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Posts Tagged ‘ancient swordplay’

Alphabet - Happy New Year!

Now that the holidays have passed, we thought that we’d bring you a Twelfth Night present to keep your mind occupied as you recover from a month of heavy food, family gatherings and office parties: three new, free articles.

In Ancient Swordplay, Tony Wolf not only brought readers to the “Elizabethan Swordsmanship” revival of fin de siecle London, he also introduced them to the little remembered – or in Anglophone circl es, unknown – work oftheir “spiritual heir”, George Dubois (1865 – 1934). Dubois wrote and published extensively, and we celebrated his pioneering work last year with a blog post on the man, and making his Cemment du Defendre, Le Point d’ Honneur et le Duel, and Essai sur l’Escrime: Dague et Rapiere freely available on the Freelance website as downloadable PDFs.

Of these varied works, Essai sur l’Escrime: Dague et Rapiere (1925) is perhaps most interesting to students of Historical European Martial Arts. In this short work, Dubois and his associate Albert Lacaze presented an innovative system of competitive fencing with rapier and dagger, marrying historical technique to French classical fencing. Although Dubois became the better known of the two men, it was through Salle Lacaze that this tradition continued and survived to this day.

This combination of historical swordplay and living tradition is the sort of thing that medievalist, Francophile and Prévôt d’Escrime could not resist. Ken has spent time researching and studying this system of “modern French rapier”, and in the article Lacaze Sword and Dagger he supplies a short training curriculum to jump into a fast and furious style of sword and dagger fencing. Modern/classical fencers will find the method a logical adjunct and new twist to their training, while students of historical swordsmanship will get an interesting glimpse into how the ancient traditions were studied and adapted a century ago.

Ken is also working on a full translation of the original Essai sur l’Escrime, coming to a certain publisher near you…

Whether you are historian, martial artist or enthusiast, privately ask yourself how many of you firs found a love for times past through fiction? Be it Ivanhoe or the Hobbit, many of first felt wonder of another era portrayed through the words of favorite author. Of course, no matter how vivid that author’s portrayal might be, it doesn’t mean that portrayal is accurate – particularly when the world is not even our own.

Over the holidays, Ken decided to tackle this very topic. Hanging up his provost’s epee for his historian’s pen, he turns to Westeros, the mythical world of George R R Martin’s Song of Ice and Fire. Martin’s works are blockbuster bestsellers, the basis for an ongoing television series, and has been an entree for a number of folks to find out “just how do swords work”? In Down and Out in Westeros, or:Economy and Society in George R.R. Martin’s Song of Ice and Fire Ken decides to reverse that question and ask, “Does Westeros really work as a medieval society?” You might be surprised!

Finally, our titles on armizare, the medieval Italian martial art recorded by Fiore dei Liberi, were among our most popular titles in 2012. Dei Liberi himself is a bit of a shadowy figure – a man whose existence is provable, but who is better known through whom he taught than the scant details of his own biography. Gregory Mele, Freelance’s co-founder, publisher and sometimes author takes a look at the life of Galeazzo da Montova, perhaps the most famous of these students.

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In his ongoing effort to open the parlor room door to the vigorous martial arts (aka “antagonistics”) world of late Victorian London, our friend and author Tony Wolf has recently blogged offering not a glimpse into the Bartitsu Club of Barton-Wright, not in his words, but those of the ancient swordplay pioneer, Captain Alfred Hutton.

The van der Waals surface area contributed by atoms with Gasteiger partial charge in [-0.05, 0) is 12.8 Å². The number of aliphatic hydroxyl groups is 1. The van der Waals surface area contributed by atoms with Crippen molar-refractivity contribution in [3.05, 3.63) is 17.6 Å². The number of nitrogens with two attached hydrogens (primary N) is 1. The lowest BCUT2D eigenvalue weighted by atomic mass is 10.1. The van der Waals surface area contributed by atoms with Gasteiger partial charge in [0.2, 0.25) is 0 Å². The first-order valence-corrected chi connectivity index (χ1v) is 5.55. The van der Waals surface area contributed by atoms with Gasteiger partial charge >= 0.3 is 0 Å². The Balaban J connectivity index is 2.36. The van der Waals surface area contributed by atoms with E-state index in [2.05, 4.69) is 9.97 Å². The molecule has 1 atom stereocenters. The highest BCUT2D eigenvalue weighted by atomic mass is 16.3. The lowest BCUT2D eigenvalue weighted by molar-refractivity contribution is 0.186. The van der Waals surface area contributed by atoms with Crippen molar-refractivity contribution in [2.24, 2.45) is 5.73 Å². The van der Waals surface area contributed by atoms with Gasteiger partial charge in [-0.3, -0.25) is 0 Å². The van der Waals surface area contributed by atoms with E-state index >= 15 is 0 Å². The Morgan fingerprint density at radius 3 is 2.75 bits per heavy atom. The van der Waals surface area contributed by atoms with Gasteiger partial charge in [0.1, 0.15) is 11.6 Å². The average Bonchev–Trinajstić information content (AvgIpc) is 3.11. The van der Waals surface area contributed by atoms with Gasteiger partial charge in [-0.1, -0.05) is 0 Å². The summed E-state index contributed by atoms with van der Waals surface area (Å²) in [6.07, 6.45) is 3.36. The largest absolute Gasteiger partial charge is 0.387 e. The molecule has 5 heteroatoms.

“Before bringing my passing recollections to a close as regards people I have met, and as having been more especially connected with the use of defensive and offensive weapons, I should like to refer to my friend Monsieur Pierre Vigny, a Swiss gentleman, devoted to all athletic exercises, and certainly master of the art of self defence by means of an ordinary walking-stick, a Malacca cane being preferred.  The exercise is most useful in case of attack by footpads, most interesting as a sport, and most exhilarating in a game. It beats single-stick.  However, it would take far too long for me to give further explanations.

There is another new development of athleticism which I strongly advocate, viz., Ju-jitsu, or Japanese wrestling.  I am too old to go in for regular wrestling as it obtains in Japan, easy as it may look, but my good friends Uyenishi and Tani put me up to about eighty kata, or tricks, which even at my age may one day or another come in useful. In modified form the art might be advantageously practised by a small boy when meeting a great hulking bully; indeed, the successful way in which a twelve-year-old friend of mine who knew some tricks of Japanese wrestling floored his parent in my presence was most instructive in spite of its apparent disrespect.

My Japanese friends tell me it is one of the most amusing sights to watch the little native policemen in Japan throwing and capturing huge, stalwart, European sailors who have supped not wisely but too well.”

You can read more about Hutton’s thoughts, and how he later made use of Tani and Uyenishi’s lessons in Captain Hutton writes about his friends at the Bartitsu Club.

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t seems that Sherlock Holmes’ “forgotten” martial art is slowly, but steadily, seeping into the public consciousness!

While Tony Wolf has been busy writing about and documenting Bartitsu history for years, we told you recently about the newly formed Bartitsu Club of Chicago, his experiment in on-going, progressive training in both canonical and neo-bartitsu. The Bartitsu Club is not only the newest member of a growing, informal association of clubs and training groups around the world, but it has found an ideal home at Forteza Fitness, Physical Culture and Martial Arts. Directly inspired by Barton-Wright’s School of Arms, Forteza features a unique late-19th century theme; brick walls and a high timber ceiling enclosing 5000 square feet of training space, including a “gymuseum” of functional antique exercise apparatus.

Only two months into its existence, and the club is already getting some good press. Click on the highlighted text to read the article Martial Arts, Victorian Style: Bartitsu at Forteza Fitness Brings Back the Lost Fighting Art of Sherlock Holmes, by New City journalist Kristen Micek. Another new article on the Bartitsu Club at Forteza Fitness is available here: Blast into the Past.